This won’t take up 3 months or whatever time is required, but I am sure other activities will develop as time goes by. Anything to keep mind and body active. Of course, at some point in the future, life will return again to normal. I have already mentioned trying to keep a structure in our lives. Freemasonry is a very well-structured institution. Currently that structure has been disturbed, but rest assured that, whilst The Book of Constitutions is pretty rigid on some subjects, ways will be found to ensure that we get Lodges and Chapters back onto the right format as quickly as possible after the resumption.
This difficult period will run its course, and move into history and our Lodges and Chapters will begin to meet again. Candidates will experience the wonder of the initiation ceremony, Bro Treasurers will again chase their profligate Brethren for dues, Grand Officers will, more’s the pity, sit ‘tutting’ on the back rows over some ceremonial sleight, imagined or actual, and the rhythm of our masonic lives will once again return to normal.
Over the last few years we have been trying to stress that Freemasonry mustmremain relevant to society and I have never been in doubt that this has been the case in many ways. However, it has never been more relevant than it is right now. What we do in the next few months, will be written into our Lodge and Chapter histories and will test us, as an organisation and as people perhaps more than anything in our lifetimes. I think it is fair to say that I cannot remember a more testing time for the organisation, for society and for the country. We need to step up and do our part, as we have in difficult times past, to help those, our less fortunate Brethren, their families and the communities from which we are drawn.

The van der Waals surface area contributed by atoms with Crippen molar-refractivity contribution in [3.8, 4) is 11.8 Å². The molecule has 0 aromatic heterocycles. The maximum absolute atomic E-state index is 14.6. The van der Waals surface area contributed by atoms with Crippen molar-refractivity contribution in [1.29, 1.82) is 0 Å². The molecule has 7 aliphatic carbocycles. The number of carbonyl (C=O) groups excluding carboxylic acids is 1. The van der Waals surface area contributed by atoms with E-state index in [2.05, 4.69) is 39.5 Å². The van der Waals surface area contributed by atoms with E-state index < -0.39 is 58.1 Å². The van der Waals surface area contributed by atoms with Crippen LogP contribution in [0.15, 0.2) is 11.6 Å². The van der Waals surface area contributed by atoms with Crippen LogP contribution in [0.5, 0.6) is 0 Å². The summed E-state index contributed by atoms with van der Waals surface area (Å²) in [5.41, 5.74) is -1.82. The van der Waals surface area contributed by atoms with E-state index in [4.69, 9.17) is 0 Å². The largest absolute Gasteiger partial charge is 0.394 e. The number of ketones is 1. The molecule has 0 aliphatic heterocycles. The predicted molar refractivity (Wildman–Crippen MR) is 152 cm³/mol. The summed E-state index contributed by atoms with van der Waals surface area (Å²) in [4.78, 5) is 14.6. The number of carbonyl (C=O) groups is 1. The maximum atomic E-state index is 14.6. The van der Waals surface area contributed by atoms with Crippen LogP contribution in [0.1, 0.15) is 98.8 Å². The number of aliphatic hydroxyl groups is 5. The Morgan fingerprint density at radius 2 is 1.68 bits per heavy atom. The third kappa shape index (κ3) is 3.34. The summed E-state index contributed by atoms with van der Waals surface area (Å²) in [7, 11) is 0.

That is why, we have, today, released a joint statement with the MCF, the Freemasons’ Charity, committing to help those in need. Up and down the country, in Provinces large and small, Freemasons are coming together to commit to help those who find themselves at life’s lowest ebb. I encourage those of you who feel able to safely commit both time and effort to think on how you might play a very small part in this worthy National effort.
There are many great ideas already out there, and we will be sharing these and how successful they are as things develop. We will need your dedication, flexibility and patience over the coming weeks and months to help each other through these turbulent times. Freemasonry has weathered many storms in its centuries-long history. It will weather this one too, and we will emerge ready for the challenges of, I suspect, a very different world.